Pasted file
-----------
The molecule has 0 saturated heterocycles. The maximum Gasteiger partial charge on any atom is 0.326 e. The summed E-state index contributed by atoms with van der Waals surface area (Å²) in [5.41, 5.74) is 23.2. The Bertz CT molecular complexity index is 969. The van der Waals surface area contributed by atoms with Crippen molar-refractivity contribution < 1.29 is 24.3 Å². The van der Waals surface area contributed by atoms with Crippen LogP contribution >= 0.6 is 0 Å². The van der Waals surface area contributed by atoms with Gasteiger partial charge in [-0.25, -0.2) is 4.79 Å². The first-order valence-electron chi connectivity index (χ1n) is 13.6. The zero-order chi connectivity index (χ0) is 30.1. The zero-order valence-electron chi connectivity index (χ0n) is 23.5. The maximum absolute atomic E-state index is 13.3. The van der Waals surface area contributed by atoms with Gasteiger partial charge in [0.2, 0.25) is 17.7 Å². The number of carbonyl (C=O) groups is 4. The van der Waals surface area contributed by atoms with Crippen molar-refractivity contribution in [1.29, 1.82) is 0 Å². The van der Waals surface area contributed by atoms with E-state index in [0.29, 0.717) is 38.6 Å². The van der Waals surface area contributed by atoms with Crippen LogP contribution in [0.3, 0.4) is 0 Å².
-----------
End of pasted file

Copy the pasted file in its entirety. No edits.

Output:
The molecule has 0 saturated heterocycles. The maximum Gasteiger partial charge on any atom is 0.326 e. The summed E-state index contributed by atoms with van der Waals surface area (Å²) in [5.41, 5.74) is 23.2. The Bertz CT molecular complexity index is 969. The van der Waals surface area contributed by atoms with Crippen molar-refractivity contribution < 1.29 is 24.3 Å². The van der Waals surface area contributed by atoms with Crippen LogP contribution >= 0.6 is 0 Å². The van der Waals surface area contributed by atoms with Gasteiger partial charge in [-0.25, -0.2) is 4.79 Å². The first-order valence-electron chi connectivity index (χ1n) is 13.6. The zero-order chi connectivity index (χ0) is 30.1. The zero-order valence-electron chi connectivity index (χ0n) is 23.5. The maximum absolute atomic E-state index is 13.3. The van der Waals surface area contributed by atoms with Gasteiger partial charge in [0.2, 0.25) is 17.7 Å². The number of carbonyl (C=O) groups is 4. The van der Waals surface area contributed by atoms with Crippen molar-refractivity contribution in [1.29, 1.82) is 0 Å². The van der Waals surface area contributed by atoms with E-state index in [0.29, 0.717) is 38.6 Å². The van der Waals surface area contributed by atoms with Crippen LogP contribution in [0.3, 0.4) is 0 Å².